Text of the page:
Thursday, February 1, 2018

Murphy order blows away Christie's offshore wind stalling

Governor tells BPU to develop mechanism for ratepayers to subsidize offshore wind, a task it was originally assigned seven years ago

Tom Johnson reports
for NJ Spotlight:

Trying to energize a dormant offshore wind program, Gov. Phil Murphy yesterday signed an executive order telling a state agency to do what it was supposed to do seven years ago.

The order directs the state Board of Public Utilities to write regulations governing how utility customers will subsidize an effort to develop 3,500 megawatts of offshore wind generation along the Jersey coast by 2030.

The target is much more ambitious than the 1,100-megawatt goal in the state's current Energy Master Plan, a target nowhere close to being realized because Gov. Chris Christie's administration ignored implementing a 2010 law to promote offshore wind in New Jersey.

On the way to 100% clean
With the directive, Murphy is taking the first step in what is likely to be an arduous process to fulfill one of his primary campaign pledges to have a 100 percent clean-energy goal for New Jersey by 2050.

"We cannot allow for stagnation in this growing sector of our energy economy and we cannot lose sight of the tremendous opportunity for offshore wind at the Jersey Shore,'' Murphy said. "New Jersey is committed to growing our clean-energy sector, and offshore wind is at the crux of increasing this part of our economy.''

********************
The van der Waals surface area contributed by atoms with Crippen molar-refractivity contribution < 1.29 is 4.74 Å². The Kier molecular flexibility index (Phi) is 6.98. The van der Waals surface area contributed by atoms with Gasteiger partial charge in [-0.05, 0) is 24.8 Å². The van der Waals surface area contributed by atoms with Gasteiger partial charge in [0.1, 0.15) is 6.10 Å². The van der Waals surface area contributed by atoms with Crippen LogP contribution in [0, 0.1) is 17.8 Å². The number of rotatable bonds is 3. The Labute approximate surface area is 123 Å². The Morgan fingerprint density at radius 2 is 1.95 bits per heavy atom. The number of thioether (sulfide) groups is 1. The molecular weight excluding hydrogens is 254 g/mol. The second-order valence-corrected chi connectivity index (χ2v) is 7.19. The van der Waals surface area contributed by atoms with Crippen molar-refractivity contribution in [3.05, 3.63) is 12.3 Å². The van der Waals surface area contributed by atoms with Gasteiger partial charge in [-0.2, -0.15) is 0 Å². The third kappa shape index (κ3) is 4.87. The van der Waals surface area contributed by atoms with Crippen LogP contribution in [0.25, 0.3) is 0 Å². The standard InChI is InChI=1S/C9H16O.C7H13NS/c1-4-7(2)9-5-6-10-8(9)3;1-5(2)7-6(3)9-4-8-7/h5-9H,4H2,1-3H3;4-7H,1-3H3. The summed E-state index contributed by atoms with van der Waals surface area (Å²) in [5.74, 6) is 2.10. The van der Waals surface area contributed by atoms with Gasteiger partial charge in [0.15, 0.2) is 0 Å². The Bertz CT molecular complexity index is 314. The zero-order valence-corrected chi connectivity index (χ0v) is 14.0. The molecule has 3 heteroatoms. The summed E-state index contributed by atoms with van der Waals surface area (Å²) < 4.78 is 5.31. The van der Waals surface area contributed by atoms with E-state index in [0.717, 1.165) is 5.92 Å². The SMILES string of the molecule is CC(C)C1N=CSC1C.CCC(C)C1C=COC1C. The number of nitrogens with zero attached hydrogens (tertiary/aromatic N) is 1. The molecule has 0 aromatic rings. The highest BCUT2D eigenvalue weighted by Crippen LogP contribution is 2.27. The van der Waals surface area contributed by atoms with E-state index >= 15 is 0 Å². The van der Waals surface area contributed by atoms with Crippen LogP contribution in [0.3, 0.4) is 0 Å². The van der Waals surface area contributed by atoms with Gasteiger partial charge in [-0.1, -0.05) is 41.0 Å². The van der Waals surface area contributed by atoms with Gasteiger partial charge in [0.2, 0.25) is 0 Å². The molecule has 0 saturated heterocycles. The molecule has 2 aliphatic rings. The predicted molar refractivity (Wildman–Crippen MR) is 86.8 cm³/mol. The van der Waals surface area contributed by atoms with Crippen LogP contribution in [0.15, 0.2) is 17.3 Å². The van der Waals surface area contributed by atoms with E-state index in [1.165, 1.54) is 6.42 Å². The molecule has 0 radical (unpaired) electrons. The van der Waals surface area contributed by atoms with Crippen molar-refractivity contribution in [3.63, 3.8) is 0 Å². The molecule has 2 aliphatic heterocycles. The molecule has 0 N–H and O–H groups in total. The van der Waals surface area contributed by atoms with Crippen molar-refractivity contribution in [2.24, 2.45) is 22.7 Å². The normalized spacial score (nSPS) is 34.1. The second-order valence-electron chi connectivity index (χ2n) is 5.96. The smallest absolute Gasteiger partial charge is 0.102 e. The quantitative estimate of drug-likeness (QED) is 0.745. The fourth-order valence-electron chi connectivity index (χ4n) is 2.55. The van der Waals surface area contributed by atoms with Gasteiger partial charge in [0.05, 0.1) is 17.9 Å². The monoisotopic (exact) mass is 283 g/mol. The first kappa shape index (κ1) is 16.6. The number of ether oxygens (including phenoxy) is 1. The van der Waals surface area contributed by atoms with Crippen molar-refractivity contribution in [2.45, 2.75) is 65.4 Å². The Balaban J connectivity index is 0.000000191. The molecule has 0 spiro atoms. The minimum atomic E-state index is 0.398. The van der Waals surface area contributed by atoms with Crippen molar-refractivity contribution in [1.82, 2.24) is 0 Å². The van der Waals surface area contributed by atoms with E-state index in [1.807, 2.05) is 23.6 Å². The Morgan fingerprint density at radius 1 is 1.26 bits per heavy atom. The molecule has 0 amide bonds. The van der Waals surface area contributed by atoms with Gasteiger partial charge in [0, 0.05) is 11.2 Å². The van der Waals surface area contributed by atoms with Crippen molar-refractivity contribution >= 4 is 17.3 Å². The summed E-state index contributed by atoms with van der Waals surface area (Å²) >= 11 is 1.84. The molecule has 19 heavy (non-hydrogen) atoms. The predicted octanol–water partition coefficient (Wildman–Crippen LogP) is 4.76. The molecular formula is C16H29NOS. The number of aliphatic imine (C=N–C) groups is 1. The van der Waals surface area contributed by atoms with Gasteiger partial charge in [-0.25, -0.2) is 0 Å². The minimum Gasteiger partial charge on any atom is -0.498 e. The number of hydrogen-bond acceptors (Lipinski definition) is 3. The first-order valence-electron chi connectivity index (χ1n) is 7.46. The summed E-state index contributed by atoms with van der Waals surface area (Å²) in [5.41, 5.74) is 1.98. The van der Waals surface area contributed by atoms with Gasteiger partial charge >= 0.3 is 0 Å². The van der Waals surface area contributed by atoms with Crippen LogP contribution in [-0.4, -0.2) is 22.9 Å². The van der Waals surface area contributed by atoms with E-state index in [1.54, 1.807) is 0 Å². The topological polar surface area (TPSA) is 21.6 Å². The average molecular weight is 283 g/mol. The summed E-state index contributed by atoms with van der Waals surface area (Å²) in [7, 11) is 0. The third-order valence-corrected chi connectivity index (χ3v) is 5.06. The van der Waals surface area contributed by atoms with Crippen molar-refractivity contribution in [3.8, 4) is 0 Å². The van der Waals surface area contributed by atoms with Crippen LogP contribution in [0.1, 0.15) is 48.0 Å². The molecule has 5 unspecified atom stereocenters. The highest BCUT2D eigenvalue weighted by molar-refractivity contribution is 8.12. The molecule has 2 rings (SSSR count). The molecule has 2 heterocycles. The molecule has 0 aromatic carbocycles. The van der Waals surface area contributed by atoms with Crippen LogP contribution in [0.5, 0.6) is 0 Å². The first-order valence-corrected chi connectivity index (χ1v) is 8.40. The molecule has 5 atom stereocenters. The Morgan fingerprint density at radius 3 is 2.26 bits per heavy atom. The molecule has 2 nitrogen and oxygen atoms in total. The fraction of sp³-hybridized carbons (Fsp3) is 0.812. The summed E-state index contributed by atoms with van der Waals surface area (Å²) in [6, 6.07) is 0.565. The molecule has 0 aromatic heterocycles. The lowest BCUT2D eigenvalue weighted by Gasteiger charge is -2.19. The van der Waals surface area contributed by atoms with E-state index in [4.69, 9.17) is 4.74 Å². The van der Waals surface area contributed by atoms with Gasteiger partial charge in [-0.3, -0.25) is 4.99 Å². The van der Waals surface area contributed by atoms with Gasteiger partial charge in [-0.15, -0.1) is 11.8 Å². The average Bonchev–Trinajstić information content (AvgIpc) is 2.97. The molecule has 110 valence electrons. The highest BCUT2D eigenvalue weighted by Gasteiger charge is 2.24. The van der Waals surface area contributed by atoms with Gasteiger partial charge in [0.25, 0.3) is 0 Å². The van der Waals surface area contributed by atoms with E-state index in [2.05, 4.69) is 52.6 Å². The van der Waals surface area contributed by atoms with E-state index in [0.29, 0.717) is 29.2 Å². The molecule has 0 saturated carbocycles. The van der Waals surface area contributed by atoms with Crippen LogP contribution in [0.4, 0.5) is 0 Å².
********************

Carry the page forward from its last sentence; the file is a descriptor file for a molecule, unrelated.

The move drew enthusiastic response from clean-energy advocates who have been frustrated by delays in implementing the 2010 law.

"There's no reason for a seven year delay,'' said Doug O'Malley, director of Environment New Jersey. "For New Jersey to move forward on clean energy, offshore wind needs to be a critical component.''

The Offshore Wind Economic Development Act, signed with great fanfare nearly eight years ago, sought to develop 1,100 megawatts of generation capacity by 2020. Christie, however, soured on the prospect, worried the cost would boost electric bills in a state already saddled with high energy costs.

The administration, at one point, sought to write rules that would allow offshore wind developers to recoup some of their costs through ratepayer subsidies, but the process stalled and was dropped even though the rules were supposed to be adopted within six months of the law's signing. Without the subsidies, developers say Wall Street will never line up the financing for the projects.

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